Register  |   Log In  |  
Sign up to our weekly newsletter    
Search   
Empire Magazine and iPad
Follow Me on Pinterest YouTube Tumblr
Empire
Trending On Empire
Gal Gadot's Wonder Woman Revealed
The Inside Story Of Sideshow Collectibles
Guardians Of The Galaxy Review
Nick Frost:
My Movie Life

The World's End star's pick of the flicks
Subscribe: 6 Issues For £15!
Subscribe today and save 37% off the cover price!
Empire Blogs
Words From The Wise

Back to all blogs Comment Now

Toronto 2013: Labor Day, Dallas Buyers Club, 12 Years A Slave

Posted on Wednesday September 11, 2013, 19:47 by Damon Wise in Words From The Wise
Toronto 2013: Labor Day, Dallas Buyers Club, 12 Years A Slave

Going into Toronto, at the top of my to-see list was Jason Reitman's Labor Day, the director's first foray into straight drama. Reitman's comedies are usually character-based, so this seemed to be no bad thing, especially with the casting of Kate Winslet and Josh Brolin in the leads. I have to say the result is somewhat disappointing, especially since it is clear that Reitman can certainly handle the required shift in tone, and the film's better moments involve silence and a growing sense of tension. However, I don't think too many audiences will buy into the storyline, which promises a slick, Stand By Me-like tale of a boy's Last Summer Of Childhood but actually delivers a rather creaky melodrama that veers wildly between romantic licence and outright implausibility.

It begins in the supermarket, where Henry Wheeler (Gattlin Griffith) is shopping with his introverted divorced mother Adele (Winslet). The boy is accosted by a stranger, Frank (Brolin), who gruffly obliges Adele to take him back to her home so that he can recover from an injury sustained after jumping through a hospital window. Frank, it transpires, is a murderer, but from the soft-hued flashbacks that punctuate the film we soon get the idea that he's not, you know, an actual murderer murderer. This is the first hint that things are about to go awry in the movie; next thing, Frank is washing up, sweeping the yard and changing the oil in Adele's car, until a corner is turned when the runaway con is revealed to be an excellent pastry chef too. Unsurprisingly, Adele starts to fall for Frank's multi-tasking new man charms, initially to the delight of Henry, who badly needs a father figure.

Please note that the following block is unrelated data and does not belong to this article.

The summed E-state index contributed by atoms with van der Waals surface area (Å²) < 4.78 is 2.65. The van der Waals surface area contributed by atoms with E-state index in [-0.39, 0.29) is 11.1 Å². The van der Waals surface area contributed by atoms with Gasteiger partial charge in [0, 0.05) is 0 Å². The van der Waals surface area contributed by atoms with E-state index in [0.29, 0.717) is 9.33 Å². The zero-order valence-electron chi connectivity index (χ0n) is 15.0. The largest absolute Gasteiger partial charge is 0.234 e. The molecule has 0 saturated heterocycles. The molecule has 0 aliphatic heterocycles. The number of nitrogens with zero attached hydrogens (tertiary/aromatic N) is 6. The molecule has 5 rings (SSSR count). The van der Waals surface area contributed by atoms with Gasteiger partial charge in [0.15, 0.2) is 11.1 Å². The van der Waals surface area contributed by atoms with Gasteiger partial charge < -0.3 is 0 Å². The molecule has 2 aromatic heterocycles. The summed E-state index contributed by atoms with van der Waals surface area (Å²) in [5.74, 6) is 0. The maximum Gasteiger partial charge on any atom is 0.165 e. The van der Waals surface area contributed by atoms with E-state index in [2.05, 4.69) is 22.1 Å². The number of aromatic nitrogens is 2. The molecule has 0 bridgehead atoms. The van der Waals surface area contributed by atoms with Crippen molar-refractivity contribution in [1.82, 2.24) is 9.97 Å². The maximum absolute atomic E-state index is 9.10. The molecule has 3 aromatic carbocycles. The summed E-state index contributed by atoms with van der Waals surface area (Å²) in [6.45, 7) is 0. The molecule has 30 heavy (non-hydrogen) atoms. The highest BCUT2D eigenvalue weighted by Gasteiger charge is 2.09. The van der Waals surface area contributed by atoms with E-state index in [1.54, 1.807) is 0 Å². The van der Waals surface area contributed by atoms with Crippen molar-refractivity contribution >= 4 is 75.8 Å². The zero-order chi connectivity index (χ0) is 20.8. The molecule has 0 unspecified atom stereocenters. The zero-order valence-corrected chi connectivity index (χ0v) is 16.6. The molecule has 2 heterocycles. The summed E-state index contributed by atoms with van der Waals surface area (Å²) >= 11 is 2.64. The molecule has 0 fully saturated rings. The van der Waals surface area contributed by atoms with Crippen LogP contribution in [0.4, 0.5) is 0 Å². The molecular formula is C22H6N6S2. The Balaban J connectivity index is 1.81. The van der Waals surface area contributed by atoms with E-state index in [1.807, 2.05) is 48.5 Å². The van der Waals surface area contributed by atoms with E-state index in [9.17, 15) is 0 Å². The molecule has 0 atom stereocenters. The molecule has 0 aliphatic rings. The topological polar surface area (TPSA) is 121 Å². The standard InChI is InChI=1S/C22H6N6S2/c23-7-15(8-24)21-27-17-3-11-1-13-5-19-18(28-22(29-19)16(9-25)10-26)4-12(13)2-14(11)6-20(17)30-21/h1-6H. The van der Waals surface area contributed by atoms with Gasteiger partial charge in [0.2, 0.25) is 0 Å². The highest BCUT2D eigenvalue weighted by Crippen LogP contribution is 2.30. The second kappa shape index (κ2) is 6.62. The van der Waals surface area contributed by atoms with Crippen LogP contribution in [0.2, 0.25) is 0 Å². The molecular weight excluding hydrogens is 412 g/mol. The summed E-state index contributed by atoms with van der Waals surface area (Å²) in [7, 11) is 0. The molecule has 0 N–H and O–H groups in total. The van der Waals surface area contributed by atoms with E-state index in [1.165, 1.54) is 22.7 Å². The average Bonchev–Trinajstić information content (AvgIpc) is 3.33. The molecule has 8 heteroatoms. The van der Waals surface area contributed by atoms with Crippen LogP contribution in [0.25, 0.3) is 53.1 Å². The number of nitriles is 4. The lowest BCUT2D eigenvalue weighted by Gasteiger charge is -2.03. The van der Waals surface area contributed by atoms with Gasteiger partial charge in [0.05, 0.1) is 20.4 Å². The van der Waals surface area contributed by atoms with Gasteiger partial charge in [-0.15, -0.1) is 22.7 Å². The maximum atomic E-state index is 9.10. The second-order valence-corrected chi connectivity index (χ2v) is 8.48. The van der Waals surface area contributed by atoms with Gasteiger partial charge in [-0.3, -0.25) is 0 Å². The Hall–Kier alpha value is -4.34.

That this happens at all is a little far-fetched, but the fact that it only seems to take a weekend is indicative of what's not quite so good about this otherwise well-played and well-crafted movie. If you try hard enough, you might see a little dash of Douglas Sirk in it, with the film's central couple recalling the frustrated lovers played by Fred MacMurray and Barbara Stanwyck in There's Always Tomorrow. If you're not so forgiving, the sentimentality is apt to stick in the craw, a situation not helped by an unnecessary coda that takes schmaltz into a whole new dimension.

One of the main Toronto exclusives that skipped Venice is Dallas Buyers Club, the new film from Jean-Marc Vallée, a mid-’80s-set drama that stars Matthew McConaughey as Ron Woodruff, a Texan electrician whose passions for sex, booze and drugs lead to infection with HIV after a one-stand with a junkie prostitute. The shocking paparazzi images of McConaughey's cadaverous look that appeared in the press recently are a sobering reflection of his performance here. Like Christian Bale in The Machinist, he is beyond gaunt, yet at the same time an electrifying, galvanising presence.

At first it seems pretty clear which way this film will go – like Philadelphia, it will see an avowed heterosexual and deeply homophobic man confront his fears and learn the value of compassion. Well, it does, but not in that same artfully contrived way – the big surprise in Vallée's film is how matter-of-fact it all is, and though by the end Ron is in business with a flouncing transvestite named Rayon (Jared Leto), this is not that movie where the hard man mellows; by the end, Ron is still every bit the cantankerous curmudgeon, this time focusing his anger on the massed ranks of Big Pharma and the FDA, whose attempts to regulate the treatment of Aids patients using expensive and toxic drugs he tries to undercut by setting up a borderline-legal “buyers club” selling alternative medicine.